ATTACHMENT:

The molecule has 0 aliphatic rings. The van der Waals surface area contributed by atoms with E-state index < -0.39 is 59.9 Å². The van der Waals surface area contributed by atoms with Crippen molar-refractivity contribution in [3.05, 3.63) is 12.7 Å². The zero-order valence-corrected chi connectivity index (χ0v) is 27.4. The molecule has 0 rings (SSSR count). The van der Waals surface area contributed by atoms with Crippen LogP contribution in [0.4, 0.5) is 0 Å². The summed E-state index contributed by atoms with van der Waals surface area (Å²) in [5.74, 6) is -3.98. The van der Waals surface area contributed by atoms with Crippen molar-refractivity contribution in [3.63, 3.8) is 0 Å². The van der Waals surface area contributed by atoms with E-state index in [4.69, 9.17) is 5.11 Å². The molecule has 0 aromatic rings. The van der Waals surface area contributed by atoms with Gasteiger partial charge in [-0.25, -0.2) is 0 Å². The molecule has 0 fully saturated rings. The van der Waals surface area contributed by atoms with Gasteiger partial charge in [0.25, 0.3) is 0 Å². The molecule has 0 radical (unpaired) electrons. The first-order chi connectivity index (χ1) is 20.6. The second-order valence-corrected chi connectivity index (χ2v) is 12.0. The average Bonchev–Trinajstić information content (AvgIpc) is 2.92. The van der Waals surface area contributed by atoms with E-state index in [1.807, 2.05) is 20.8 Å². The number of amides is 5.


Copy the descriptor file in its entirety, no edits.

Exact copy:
The molecule has 0 aliphatic rings. The van der Waals surface area contributed by atoms with E-state index < -0.39 is 59.9 Å². The van der Waals surface area contributed by atoms with Crippen molar-refractivity contribution in [3.05, 3.63) is 12.7 Å². The zero-order valence-corrected chi connectivity index (χ0v) is 27.4. The molecule has 0 rings (SSSR count). The van der Waals surface area contributed by atoms with Crippen LogP contribution in [0.4, 0.5) is 0 Å². The summed E-state index contributed by atoms with van der Waals surface area (Å²) in [5.74, 6) is -3.98. The van der Waals surface area contributed by atoms with Crippen molar-refractivity contribution in [3.63, 3.8) is 0 Å². The van der Waals surface area contributed by atoms with E-state index in [4.69, 9.17) is 5.11 Å². The molecule has 0 aromatic rings. The van der Waals surface area contributed by atoms with Gasteiger partial charge in [-0.25, -0.2) is 0 Å². The molecule has 0 fully saturated rings. The van der Waals surface area contributed by atoms with Gasteiger partial charge in [0.25, 0.3) is 0 Å². The molecule has 0 radical (unpaired) electrons. The first-order chi connectivity index (χ1) is 20.6. The second-order valence-corrected chi connectivity index (χ2v) is 12.0. The average Bonchev–Trinajstić information content (AvgIpc) is 2.92. The van der Waals surface area contributed by atoms with E-state index in [1.807, 2.05) is 20.8 Å². The number of amides is 5.